Utah Woman Busted, Drugs and Counterfeit Money Found in Home
It sounds like something straight out of a movie: it’s a an average Friday afternoon, you’re home relaxing when suddenly you hear a commotion from your neighbor’s house. Curious, you look out the window to see police escorting her to a squad car in handcuffs; it turns out your quiet, unassuming neighbor has been leading a life of crime right under your nose.
But that kind of thing doesn’t happen in reality, right?
Well, Cheryl Herrera’s neighbors may have experienced a situation much like that one last Friday. Fox13 in Salt Lake City, Utah reports that police served a search warrant on Herrera’s home in St. George and arrested her shortly thereafter.
Police discovered pages of counterfeit money, a counterfeit money production set up, and a small container containing 14 balls of black tar heroin. Further searching of her home also revealed, glass pipes and scales with drug residue and baggies containing a white, crystallized substance which later tested positive as methamphetamine.
Did I mention she lived less than half a mile from an elementary school?
Officers on the scene found a scanner/printer with authentic money inside, paper cutting tools, and sheets of counterfeit currency waiting to be cut and presumably used. Reports indicated that at least 10 different serial numbers were used on the fake bills. In addition to an apparent counterfeiting operation, police believe the drugs and drug residue they uncovered were evidence of Herrera’s involvement with drug sales in the area. Envelopes found in the home contained what appeared to be transaction records.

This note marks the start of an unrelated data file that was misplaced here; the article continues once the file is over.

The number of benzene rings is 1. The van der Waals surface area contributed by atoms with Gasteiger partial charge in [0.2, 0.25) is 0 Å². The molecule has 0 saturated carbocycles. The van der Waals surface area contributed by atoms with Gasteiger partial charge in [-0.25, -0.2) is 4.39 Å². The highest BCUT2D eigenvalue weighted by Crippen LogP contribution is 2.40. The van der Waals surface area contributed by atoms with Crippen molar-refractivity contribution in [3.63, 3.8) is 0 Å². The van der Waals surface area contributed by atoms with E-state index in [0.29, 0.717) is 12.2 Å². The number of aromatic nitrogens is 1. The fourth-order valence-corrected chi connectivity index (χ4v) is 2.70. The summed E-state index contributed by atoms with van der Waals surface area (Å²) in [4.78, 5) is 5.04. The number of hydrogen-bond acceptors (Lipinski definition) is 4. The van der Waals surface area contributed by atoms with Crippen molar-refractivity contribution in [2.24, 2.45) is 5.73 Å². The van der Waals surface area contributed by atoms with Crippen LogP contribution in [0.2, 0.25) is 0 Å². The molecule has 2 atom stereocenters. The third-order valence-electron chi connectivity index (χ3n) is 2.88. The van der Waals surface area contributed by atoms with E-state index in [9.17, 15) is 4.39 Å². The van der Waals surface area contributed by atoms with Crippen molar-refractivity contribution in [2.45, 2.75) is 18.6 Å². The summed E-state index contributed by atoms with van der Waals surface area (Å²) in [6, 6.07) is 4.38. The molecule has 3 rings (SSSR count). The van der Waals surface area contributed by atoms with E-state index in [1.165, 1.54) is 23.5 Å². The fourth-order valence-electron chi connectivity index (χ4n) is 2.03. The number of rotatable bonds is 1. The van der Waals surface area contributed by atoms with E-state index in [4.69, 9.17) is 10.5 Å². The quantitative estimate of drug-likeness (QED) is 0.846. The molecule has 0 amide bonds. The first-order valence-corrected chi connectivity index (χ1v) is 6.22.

The 26 year old St. George resident faces 10 third- degree felony charges for forgery, two felony charges for possession of devices used for forgery, one first-degree charge for possession with intent to sell, two second degree felony charges for possession of a Schedule 1 controlled substance, and a misdemeanor for possession of drug paraphernalia.
All drug charges against Cheryl Herrera were increased by one degree because her home is less than 1,000 feet from a school. Bail has been set to $90,000.
Should police be allowed to search homes under suspicion of drug manufacturing or distributing? Give us your opinion in the comments below!
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About the Author
Alexandrea Holder is a South Florida native working toward double Master’s degrees in Psychology and English. She finds the psychological aspects of addiction and mental illness fascinating, as both are prevalent in her family’s history. When not researching and spreading addiction awareness, Alexandrea enjoys sparring, artistic pursuits, and admiring puppies online.